Things to Do When It’s Too Cold to Skateboard
Unless you’re lucky enough to live somewhere where it’s warm year-round, there are probably a few months of the year that making skating nearly impossible. Fortunately, there are still plenty of ways to get in a session without messing up your board. Whether you’re avoiding snowfall or flooded bowls that will ruin your deck, here’s a few things to keep you busy while you wait for skate season to return.
Find an Indoor Skatepark
Let’s get the most obvious answer out of the way — if it’s too cold to skate outside, then take it indoors. Of course, you have to expect it to be packed, but if you’re not afraid of maneuvering through the crowd, then trying out an indoor park is your best option. Private skateparks usually cost money, but many of them are government-owned so they cost a nominal fee, if anything at all.
Use Your Garage
If you’re avoiding the outdoors because of snowfall or wet weather, take advantage of the space in your own home. Move those boxes full of old hand-me-downs and carve out an area where you can practice. If your garage is big enough, you can even get a mini ramp or small rail to grind. Just make sure to wear some layers — stiff joints are way more likely to break if you have a nasty fall.
Carpet is a great tool to take advantage of when it’s wet and cold outside. It’s the perfect place to practice technical tricks that are a little beyond your skill level because it keeps you from rolling. It also gives you a soft landing, so you can try it over and over again without hitting the pavement. The only thing you have to be aware of when practicing on carpet is that the fluffier it is, the more it absorbs the impact of your board — meaning less pop. But hey, anything is better than nothing, right?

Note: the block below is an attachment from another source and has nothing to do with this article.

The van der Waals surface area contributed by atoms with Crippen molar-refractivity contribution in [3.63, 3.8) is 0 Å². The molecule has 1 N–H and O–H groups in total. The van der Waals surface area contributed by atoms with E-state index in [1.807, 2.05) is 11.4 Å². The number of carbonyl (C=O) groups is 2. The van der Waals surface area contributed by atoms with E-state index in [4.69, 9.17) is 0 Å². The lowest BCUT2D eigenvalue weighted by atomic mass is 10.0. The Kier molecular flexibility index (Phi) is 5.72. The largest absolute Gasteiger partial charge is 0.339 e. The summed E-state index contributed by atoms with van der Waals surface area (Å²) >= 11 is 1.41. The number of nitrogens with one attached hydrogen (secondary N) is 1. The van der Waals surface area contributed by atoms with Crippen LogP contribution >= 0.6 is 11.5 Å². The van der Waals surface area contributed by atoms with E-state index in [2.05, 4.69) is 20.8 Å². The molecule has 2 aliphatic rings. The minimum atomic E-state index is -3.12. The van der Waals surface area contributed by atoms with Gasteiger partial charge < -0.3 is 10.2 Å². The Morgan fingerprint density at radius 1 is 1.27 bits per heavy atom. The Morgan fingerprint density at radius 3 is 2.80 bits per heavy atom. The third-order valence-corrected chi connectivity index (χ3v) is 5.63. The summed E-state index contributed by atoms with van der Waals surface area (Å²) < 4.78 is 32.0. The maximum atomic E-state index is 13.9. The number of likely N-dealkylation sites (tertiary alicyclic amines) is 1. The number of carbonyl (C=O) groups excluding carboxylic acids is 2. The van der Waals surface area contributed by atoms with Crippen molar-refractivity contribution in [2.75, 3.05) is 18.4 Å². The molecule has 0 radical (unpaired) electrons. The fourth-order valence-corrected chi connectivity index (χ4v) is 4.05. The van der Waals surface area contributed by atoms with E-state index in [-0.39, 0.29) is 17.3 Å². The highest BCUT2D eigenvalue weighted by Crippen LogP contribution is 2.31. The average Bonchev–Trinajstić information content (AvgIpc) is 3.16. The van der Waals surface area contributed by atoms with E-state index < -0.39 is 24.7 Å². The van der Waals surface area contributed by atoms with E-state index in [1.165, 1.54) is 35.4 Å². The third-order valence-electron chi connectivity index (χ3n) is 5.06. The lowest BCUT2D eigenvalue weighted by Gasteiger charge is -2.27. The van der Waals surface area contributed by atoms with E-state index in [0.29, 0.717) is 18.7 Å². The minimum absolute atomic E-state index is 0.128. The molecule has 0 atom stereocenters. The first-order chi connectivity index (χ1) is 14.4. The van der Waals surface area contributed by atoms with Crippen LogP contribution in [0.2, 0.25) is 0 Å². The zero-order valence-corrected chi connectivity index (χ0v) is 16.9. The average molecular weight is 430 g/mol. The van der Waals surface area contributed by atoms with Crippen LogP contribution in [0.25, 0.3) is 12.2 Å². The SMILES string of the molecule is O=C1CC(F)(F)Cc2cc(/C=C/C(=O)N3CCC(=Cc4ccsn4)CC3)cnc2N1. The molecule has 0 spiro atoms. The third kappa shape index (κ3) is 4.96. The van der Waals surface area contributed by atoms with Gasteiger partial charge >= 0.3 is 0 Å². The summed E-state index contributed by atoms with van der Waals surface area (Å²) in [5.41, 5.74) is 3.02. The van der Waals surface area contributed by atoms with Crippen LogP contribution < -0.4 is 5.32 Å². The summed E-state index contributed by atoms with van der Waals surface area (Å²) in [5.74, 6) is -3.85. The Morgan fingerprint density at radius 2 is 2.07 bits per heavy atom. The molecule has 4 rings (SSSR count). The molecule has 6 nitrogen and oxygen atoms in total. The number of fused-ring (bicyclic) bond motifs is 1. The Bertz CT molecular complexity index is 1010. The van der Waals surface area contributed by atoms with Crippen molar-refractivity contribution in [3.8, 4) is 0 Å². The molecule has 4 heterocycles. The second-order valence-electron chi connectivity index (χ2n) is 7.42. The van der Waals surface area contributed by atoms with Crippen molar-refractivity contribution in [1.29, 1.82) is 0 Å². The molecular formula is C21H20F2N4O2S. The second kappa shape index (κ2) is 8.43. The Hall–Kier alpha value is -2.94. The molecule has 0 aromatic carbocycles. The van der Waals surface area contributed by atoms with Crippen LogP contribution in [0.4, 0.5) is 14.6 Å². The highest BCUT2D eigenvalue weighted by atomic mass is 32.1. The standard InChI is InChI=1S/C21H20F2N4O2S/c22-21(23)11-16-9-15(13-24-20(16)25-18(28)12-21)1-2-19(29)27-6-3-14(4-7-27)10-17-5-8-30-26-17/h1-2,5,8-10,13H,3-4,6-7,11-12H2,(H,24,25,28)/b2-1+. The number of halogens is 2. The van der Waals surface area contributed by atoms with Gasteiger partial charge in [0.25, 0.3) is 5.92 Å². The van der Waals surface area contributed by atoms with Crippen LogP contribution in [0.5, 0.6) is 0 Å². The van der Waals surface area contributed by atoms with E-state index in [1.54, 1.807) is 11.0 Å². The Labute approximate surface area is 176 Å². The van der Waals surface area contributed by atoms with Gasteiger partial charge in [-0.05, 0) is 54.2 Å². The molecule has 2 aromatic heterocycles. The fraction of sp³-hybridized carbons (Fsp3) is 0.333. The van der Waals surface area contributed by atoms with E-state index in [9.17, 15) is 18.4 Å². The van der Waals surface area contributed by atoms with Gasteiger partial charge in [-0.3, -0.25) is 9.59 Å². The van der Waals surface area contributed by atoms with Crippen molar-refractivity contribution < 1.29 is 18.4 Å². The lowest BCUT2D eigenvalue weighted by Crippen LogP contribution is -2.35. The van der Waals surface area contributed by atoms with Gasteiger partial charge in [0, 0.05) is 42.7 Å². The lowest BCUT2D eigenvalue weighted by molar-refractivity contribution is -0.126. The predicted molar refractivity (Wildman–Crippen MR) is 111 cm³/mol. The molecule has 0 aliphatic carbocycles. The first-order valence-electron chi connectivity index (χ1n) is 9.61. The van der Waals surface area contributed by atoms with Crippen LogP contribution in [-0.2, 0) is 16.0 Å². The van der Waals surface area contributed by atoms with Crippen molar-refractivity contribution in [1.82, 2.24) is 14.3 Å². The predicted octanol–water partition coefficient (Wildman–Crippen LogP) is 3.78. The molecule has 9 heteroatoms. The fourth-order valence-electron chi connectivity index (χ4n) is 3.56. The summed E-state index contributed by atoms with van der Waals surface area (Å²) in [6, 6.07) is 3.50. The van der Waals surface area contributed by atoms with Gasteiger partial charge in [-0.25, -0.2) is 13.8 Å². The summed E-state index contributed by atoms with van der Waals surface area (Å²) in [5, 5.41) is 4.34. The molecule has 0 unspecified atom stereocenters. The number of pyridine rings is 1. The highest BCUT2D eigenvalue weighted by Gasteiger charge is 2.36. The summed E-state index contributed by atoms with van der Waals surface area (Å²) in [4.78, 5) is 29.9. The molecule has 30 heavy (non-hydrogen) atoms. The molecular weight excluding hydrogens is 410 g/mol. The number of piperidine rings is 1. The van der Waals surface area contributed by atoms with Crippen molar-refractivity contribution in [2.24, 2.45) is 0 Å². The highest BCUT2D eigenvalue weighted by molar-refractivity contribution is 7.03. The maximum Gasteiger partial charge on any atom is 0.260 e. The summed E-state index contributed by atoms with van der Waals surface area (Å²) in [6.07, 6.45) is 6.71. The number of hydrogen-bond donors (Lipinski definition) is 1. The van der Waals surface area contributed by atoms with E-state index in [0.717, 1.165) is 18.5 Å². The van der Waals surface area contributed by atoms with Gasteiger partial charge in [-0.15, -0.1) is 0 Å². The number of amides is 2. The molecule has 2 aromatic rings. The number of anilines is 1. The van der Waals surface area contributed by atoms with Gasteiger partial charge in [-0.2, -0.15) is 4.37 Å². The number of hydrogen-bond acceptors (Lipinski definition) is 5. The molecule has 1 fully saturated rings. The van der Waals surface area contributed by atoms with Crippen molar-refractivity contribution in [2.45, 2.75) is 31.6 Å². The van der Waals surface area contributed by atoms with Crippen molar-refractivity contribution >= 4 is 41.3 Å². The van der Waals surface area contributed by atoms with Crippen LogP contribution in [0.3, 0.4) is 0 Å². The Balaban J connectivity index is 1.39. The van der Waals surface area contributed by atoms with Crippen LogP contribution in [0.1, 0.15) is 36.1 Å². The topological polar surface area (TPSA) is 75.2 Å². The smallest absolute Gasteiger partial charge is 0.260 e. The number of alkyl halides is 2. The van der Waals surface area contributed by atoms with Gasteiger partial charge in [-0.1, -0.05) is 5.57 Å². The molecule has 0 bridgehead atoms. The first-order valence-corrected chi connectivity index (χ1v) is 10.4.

Take advantage of being lazy this winter by skipping a session and watching skateboarding videos instead. Not only does it get you hyped for when you can finally get outside again, but it also gives you plenty of new tricks to try out when you do. Find videos of your favorite skaters, watch them in slow motion and study them to learn how they do it. Then when the rain clears, put what you’ve learned into practice.
Learn to Snowboard
Snowboarding is a sport that’s pretty close to skateboarding, which is why many skaters who live in cold-weather areas trade their skate shoes for snowboard boots in the winter. Although it’s definitely different and there’s a lot you still have to learn, it keeps you active and gives you a taste of that thrill you get from skating. If you don’t want to invest in the gear just yet, find a local shop that will rent it to you until you decide if you want to do annually.
Wintertime for skaters can be a huge bummer, but it doesn’t have to be. Get the most out of off-season by brushing up on the basics and honing some new skills while you’re at it.
- Outdoors Staff